Warning after girl is almost buried alive on Caister beach
PUBLISHED: 11:53 28 May 2014
A warning has gone out after a girl was almost buried alive on Caister beach.
A seaside tragedy was narrowly avoided over the bank holiday weekend when Coastwatch volunteers stepped in to save a young girl.
The youngster, believed to be 10 or 11 years old, ‘disappeared’ inside a 4ft deep hole that her family had dug in the sand.
Fearing that the sides of the hole could collapse at any minute, a watchkeeper from Caister’s National Coastwatch Institution (NCI) stepped in and advised her family to get her out.
“We couldn’t stand there and watch it going on because we know what could have happened,” said volunteer Alan Perry, who spoke with the girl’s father and advised him to fill the hole in.
The family were visiting the east coast on holiday when the near-drama unfolded on Saturday.
Speaking yesterday and warning both visitors and locals to stay safe on the beach, Mr Perry said: “People, especially those on holiday, don’t always see the dangers in front of them. We were up in the watchtower on Saturday and we’d been keeping an eye on them, but it was when the girl got in and you couldn’t see her that we knew we had to step in.
“It got to the point where you couldn’t see her when she stood up.
“If it had collapsed then she would have been in a lot of trouble. Sand that far down is very compacted and, if she had been digging a tunnel which a lot of kids do, she would have been buried alive.”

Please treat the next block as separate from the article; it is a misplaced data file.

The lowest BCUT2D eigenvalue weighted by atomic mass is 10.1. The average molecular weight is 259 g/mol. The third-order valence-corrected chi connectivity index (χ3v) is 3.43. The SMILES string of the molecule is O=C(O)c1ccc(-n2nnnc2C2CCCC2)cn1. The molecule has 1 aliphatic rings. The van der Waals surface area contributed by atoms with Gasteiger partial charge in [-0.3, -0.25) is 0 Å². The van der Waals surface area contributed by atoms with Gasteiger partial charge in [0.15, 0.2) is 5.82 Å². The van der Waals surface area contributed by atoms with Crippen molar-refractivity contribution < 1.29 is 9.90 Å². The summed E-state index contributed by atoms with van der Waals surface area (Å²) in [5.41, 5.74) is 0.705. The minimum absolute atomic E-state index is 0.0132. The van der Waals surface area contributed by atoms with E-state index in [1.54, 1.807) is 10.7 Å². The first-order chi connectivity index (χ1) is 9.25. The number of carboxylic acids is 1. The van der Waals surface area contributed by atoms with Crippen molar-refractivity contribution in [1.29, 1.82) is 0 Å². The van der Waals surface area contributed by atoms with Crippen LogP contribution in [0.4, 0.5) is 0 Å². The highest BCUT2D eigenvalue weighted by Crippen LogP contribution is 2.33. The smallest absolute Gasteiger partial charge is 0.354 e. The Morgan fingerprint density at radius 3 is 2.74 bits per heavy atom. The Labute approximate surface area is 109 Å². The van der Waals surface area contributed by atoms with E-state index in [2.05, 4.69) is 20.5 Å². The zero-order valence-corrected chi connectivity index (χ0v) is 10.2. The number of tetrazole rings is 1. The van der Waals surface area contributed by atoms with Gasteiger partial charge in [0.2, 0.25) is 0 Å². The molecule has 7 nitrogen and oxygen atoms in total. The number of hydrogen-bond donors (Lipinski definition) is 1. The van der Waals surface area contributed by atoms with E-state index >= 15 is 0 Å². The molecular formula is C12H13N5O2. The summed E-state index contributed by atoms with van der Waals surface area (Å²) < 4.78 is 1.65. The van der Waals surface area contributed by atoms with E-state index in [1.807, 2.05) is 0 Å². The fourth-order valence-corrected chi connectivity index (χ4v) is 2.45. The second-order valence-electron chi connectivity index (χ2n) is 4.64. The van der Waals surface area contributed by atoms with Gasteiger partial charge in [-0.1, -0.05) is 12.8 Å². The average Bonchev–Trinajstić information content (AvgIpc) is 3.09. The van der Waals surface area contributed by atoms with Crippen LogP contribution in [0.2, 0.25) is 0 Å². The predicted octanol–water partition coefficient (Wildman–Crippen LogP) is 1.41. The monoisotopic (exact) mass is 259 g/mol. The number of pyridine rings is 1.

Mr Perry said the NCI can only offer advice and, on this occasion, they family listened.
“We don’t want to be ruin people’s holidays and we don’t want to stop children playing on the beach, we don’t want to lecture,” he said. “But we have to keep people safe.”
In August 2011, 15-year-old Paige Anderson, who was on holiday with her family from Kent, was airlifted to hospital after a 7ft hole she had been digging on Caister beach collapsed without warning. Onlookers, including members of the public, police, paramedics, lifeboat crews and coastwatch volunteers, used their bare hands and shovels to reach her.
The youngster had stopped breathing by the time they pulled her out. Paramedic Mark Little was able to clear the sand from her mouth and resuscitate her before she was airlifted to the James Paget University Hospital in Gorleston.
Caister NCI, which is based in the lookout at Caister Lifeboat Station in Tan Lane, was established in 2011 following news that Great Yarmouth’s coastguard station was closing. Equipped with shipping AIS (Automatic Identification System), a weather station, marine radios and CCTV, the 20-strong group of volunteers keep their eyes and ears on the beach all year round.
Have you been helped by Coastwatch volunteers? Email firstname.lastname@example.org